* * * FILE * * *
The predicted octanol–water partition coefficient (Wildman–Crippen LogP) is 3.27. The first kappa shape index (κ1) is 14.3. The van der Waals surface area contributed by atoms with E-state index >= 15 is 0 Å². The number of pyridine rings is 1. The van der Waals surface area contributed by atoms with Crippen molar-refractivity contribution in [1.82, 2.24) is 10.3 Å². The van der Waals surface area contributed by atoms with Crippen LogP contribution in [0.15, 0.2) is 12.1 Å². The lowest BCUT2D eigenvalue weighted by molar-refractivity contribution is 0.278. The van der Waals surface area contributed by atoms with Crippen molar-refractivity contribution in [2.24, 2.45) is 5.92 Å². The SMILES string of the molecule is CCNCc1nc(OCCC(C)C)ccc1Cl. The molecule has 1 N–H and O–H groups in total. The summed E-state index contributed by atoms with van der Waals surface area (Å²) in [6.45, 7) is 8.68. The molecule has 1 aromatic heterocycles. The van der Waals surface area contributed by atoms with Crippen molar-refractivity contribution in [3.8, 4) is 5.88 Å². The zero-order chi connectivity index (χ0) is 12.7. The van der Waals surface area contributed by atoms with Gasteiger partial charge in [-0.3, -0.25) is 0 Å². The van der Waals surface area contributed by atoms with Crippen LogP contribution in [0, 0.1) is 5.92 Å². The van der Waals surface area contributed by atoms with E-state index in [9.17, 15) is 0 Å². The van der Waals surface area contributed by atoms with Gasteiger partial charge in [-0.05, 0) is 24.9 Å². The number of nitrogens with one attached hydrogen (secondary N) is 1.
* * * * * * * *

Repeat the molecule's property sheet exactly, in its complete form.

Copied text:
The predicted octanol–water partition coefficient (Wildman–Crippen LogP) is 3.27. The first kappa shape index (κ1) is 14.3. The van der Waals surface area contributed by atoms with E-state index >= 15 is 0 Å². The number of pyridine rings is 1. The van der Waals surface area contributed by atoms with Crippen molar-refractivity contribution in [1.82, 2.24) is 10.3 Å². The van der Waals surface area contributed by atoms with Crippen LogP contribution in [0.15, 0.2) is 12.1 Å². The lowest BCUT2D eigenvalue weighted by molar-refractivity contribution is 0.278. The van der Waals surface area contributed by atoms with Crippen molar-refractivity contribution in [2.24, 2.45) is 5.92 Å². The SMILES string of the molecule is CCNCc1nc(OCCC(C)C)ccc1Cl. The molecule has 1 N–H and O–H groups in total. The summed E-state index contributed by atoms with van der Waals surface area (Å²) in [6.45, 7) is 8.68. The molecule has 1 aromatic heterocycles. The van der Waals surface area contributed by atoms with Crippen molar-refractivity contribution in [3.8, 4) is 5.88 Å². The zero-order chi connectivity index (χ0) is 12.7. The van der Waals surface area contributed by atoms with Gasteiger partial charge in [-0.3, -0.25) is 0 Å². The van der Waals surface area contributed by atoms with Crippen LogP contribution in [0, 0.1) is 5.92 Å². The van der Waals surface area contributed by atoms with E-state index in [9.17, 15) is 0 Å². The van der Waals surface area contributed by atoms with Gasteiger partial charge in [-0.05, 0) is 24.9 Å². The number of nitrogens with one attached hydrogen (secondary N) is 1.